56. 56. The Value Creation Cycle Category: Online Search/Advertising 3. Sustain 1. Create Search Technology Market Value 2. Capture © 2010 Peter M. Evans Slide 59
  57. 57. The Value Creation Cycle Category: Recorded Music 3. Sustain 1. Create MP3 Standard Market Value 2. Capture © 2010 Peter M. Evans Slide 60
  58. 58. The Value Creation Cycle Category: CRM Software (ASP Model) 3. Sustain 1. Create CRM Platform (ASP) Market Value 2. Capture © 2010 Peter M. Evans Slide 61
  59. 59. Fail Tales From blunders to boo-yas! V1.0 = Fail V2.0 = Boo-Ya! 2007 1995 1983 1993 1993 2007 © 2010 Peter M. Evans Slide 62
  60. 60. How Markets Adopt Technology How markets move and your position changes with it Customer Goal: Competitive Solve Problem Adopt Obvious Extend Paradigm Advantage Customer Need: Potential of Complete Solution Safe Choice Better Value Technology Vendor Goal: Validate Technology Segment Share Market Share Profitability Strategy: Demo the Technology Show ROI Gorilla Power! Segment Focus Skills: Technology Proficiency Customer Intimacy Closing Deals Relationship Mgmt. “The Chasm Companion” Paul Wiefels “Crossing the Chasm” by Geoffrey Moore © 2010 Peter M. Evans Slide 63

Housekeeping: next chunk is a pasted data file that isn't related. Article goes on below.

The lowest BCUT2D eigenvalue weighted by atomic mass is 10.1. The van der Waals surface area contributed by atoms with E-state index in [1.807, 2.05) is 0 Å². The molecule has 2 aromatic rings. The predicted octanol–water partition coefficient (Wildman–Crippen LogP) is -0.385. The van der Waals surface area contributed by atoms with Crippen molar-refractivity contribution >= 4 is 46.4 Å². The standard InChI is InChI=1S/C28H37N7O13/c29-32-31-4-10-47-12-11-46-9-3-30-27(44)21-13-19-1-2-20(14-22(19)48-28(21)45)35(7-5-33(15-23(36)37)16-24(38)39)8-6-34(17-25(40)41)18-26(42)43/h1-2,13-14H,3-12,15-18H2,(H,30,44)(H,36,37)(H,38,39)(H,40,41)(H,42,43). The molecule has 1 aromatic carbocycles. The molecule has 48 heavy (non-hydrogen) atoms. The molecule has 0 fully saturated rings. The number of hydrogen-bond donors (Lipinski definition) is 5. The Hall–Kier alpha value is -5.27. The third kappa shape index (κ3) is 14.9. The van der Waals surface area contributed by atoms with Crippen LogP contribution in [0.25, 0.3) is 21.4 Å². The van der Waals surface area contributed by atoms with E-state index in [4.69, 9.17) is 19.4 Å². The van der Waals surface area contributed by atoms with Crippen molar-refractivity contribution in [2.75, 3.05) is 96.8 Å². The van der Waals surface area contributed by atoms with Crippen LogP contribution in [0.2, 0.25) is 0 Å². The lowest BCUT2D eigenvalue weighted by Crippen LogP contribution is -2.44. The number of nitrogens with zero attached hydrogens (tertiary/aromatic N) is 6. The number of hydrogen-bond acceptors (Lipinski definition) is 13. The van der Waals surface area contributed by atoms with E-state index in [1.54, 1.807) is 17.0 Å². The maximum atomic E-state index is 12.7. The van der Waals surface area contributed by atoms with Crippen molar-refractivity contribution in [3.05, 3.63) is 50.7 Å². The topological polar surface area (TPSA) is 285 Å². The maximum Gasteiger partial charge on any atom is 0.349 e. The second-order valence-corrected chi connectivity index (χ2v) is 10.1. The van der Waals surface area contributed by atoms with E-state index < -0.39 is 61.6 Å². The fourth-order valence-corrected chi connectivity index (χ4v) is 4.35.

61. 61. Sustaining your Market Position The Teeth Whitening Market: A Case Study in Value Migration _____ Teeth Whitening Market: Channel Options High Professional Multi-Level Retail Kiosk Cost Retail Store Low Convenience High © 2010 Peter M. Evans Slide 64
  62. 62. Connecting your Ideas to Income
 Think Big Picture ….But get out there and build something!* •  Go beyond products Set a course for market •  Use multiple innovation types success •  Engage the whole org. •  Study customers & non-customers Look to the edges for the •  Identify changing trends best ideas •  Look for converging trends Build fewer, bolder •  Focus on massive shifts in buyer utility •  Solve big problems vs. incremental improvements concepts •  Focus on Prototypes (not just analysis) Commit to •  Remember the importance of failure implementing quickly •  Build with cross-functional teams •  Identify quick victories •  Celebrate collective success * Inspired by Larry Keeley, Doblin Group (Division of Monitor) © 2010 Peter M. Evans Slide 65
  63. 63. Thank You Peter Evans, Advisor, MaRS Venture Group 
 E pevans@marsdd.com T: @techmarketer